Writing and History in the Fragments of the Bibliothèque nationale de France
Full Title: Retracing the Past: Writing and History in the Fragments of the Bibliothèque nationale de France
Partner Institution: Bibliothèque nationale de France, Paris
Financed by: Stavros Niarchos Foundation
Project Leader: Dr. Laura Albiero, Institut de Recherche et d'Histoire des Textes – Paris
Project Duration: August 2019 - July 2020
The Bibliothèque nationale de France (BnF) has one of the most important and most prestigious manuscript collections in the world. Less well known is the fact that it has one of the most important fragment collections. Within their manuscript holdings, for example, the Latin collection includes a large number of manuscript fragments that were used as flyleaves or binding material. The collection has different layers, corresponding to its development from the royal library of Charles V (1338-1380) to the twenty-first-century national library of France. In addition, the provenance of manuscripts and prints is quite diverse, so that the fragments do not all come from the same source. While it may seem surprising that such a significant amount of our irreplaceable written heritage sits in a national library of Europe, without even an adequate inventory, the situation is not uncommon. The need to catalogue, describe, and publish these materials is one of the major reasons for the Fragmentarium project, and a high-profile example will not only lead to important and exciting discoveries, it will provide a blueprint for other institutions.
The sub-project Retracing the Past will concentrate on fragment volumes in the Latin collection, which represent about 30% of the total number of fragments identified. These volumes, most of which were put together in the nineteenth century, gather together binding waste, either removed from manuscript books in the BnF or from other French libraries and archives (and then sent to the BnF). These volumes organize fragments thematically. The purpose of this project is to reveal a hidden part of our written culture by drafting an exhaustive catalogue of these fragments and publishing it, along with the fragments, in open access. Dr. Albiero will achieve this aim by starting with the list that she has already compiled and developing it by inspecting each volume on it. Every single fragment will be studied, dated according paleographical features and described according to the Fragmentarium protocol; the text will be identified and indexed with references to repertories and editions. Particular attention will be addressed to fragments coming from the same manuscript, and, when we have enough evidence, to the relation between the fragment and the type of binding from which it comes. A partial reconstruction of an original manuscript will be possible in specific cases.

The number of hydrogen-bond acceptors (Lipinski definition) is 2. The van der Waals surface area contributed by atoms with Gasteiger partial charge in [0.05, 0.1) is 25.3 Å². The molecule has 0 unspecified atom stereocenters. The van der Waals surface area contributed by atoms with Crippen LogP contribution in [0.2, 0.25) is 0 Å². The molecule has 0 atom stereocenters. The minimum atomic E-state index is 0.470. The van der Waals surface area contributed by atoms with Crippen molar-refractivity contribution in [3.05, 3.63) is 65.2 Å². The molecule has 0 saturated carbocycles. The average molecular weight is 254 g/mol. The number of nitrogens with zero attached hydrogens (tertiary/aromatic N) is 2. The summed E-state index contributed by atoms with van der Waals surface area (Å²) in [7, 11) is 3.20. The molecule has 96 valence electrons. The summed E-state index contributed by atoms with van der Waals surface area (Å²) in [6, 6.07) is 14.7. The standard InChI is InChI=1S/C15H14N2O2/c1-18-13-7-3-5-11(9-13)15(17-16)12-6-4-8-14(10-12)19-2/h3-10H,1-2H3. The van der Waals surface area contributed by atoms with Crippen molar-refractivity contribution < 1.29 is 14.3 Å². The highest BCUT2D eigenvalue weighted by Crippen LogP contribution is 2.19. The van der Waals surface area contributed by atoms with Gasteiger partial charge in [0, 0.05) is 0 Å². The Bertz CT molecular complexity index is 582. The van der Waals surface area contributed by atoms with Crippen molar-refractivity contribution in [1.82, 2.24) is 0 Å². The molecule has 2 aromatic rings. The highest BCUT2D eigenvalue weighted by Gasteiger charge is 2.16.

Dr. Laura Albiero (Ph.D., Palaeography, University of Rome La Sapienza 2011), has extensive experience in manuscript cataloguing, and is an international expert in liturgical fragments.Show Documents for this Project